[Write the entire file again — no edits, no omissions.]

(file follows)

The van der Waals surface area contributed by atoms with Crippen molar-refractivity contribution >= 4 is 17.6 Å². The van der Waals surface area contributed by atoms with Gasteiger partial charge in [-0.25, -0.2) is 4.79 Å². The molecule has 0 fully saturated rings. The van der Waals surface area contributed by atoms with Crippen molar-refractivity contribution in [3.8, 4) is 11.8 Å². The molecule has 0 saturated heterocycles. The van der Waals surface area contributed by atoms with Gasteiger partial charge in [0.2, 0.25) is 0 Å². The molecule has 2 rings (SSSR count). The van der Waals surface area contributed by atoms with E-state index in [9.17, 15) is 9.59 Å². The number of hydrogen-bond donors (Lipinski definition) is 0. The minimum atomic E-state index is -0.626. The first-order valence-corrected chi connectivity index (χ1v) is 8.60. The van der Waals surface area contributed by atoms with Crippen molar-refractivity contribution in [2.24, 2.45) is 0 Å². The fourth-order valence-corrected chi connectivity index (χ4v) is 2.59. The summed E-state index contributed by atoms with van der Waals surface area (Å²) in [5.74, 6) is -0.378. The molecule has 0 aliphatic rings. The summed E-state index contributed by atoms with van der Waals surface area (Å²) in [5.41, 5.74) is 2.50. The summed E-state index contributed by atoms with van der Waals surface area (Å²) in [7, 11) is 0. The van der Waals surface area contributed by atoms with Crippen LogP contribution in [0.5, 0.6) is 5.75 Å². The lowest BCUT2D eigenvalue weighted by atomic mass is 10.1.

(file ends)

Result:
The van der Waals surface area contributed by atoms with Crippen molar-refractivity contribution >= 4 is 17.6 Å². The van der Waals surface area contributed by atoms with Gasteiger partial charge in [-0.25, -0.2) is 4.79 Å². The molecule has 0 fully saturated rings. The van der Waals surface area contributed by atoms with Crippen molar-refractivity contribution in [3.8, 4) is 11.8 Å². The molecule has 0 saturated heterocycles. The van der Waals surface area contributed by atoms with Gasteiger partial charge in [0.2, 0.25) is 0 Å². The molecule has 2 rings (SSSR count). The van der Waals surface area contributed by atoms with E-state index in [9.17, 15) is 9.59 Å². The number of hydrogen-bond donors (Lipinski definition) is 0. The minimum atomic E-state index is -0.626. The first-order valence-corrected chi connectivity index (χ1v) is 8.60. The van der Waals surface area contributed by atoms with Crippen molar-refractivity contribution in [2.24, 2.45) is 0 Å². The fourth-order valence-corrected chi connectivity index (χ4v) is 2.59. The summed E-state index contributed by atoms with van der Waals surface area (Å²) in [5.74, 6) is -0.378. The molecule has 0 aliphatic rings. The summed E-state index contributed by atoms with van der Waals surface area (Å²) in [5.41, 5.74) is 2.50. The summed E-state index contributed by atoms with van der Waals surface area (Å²) in [7, 11) is 0. The van der Waals surface area contributed by atoms with Crippen LogP contribution in [0.5, 0.6) is 5.75 Å². The lowest BCUT2D eigenvalue weighted by atomic mass is 10.1.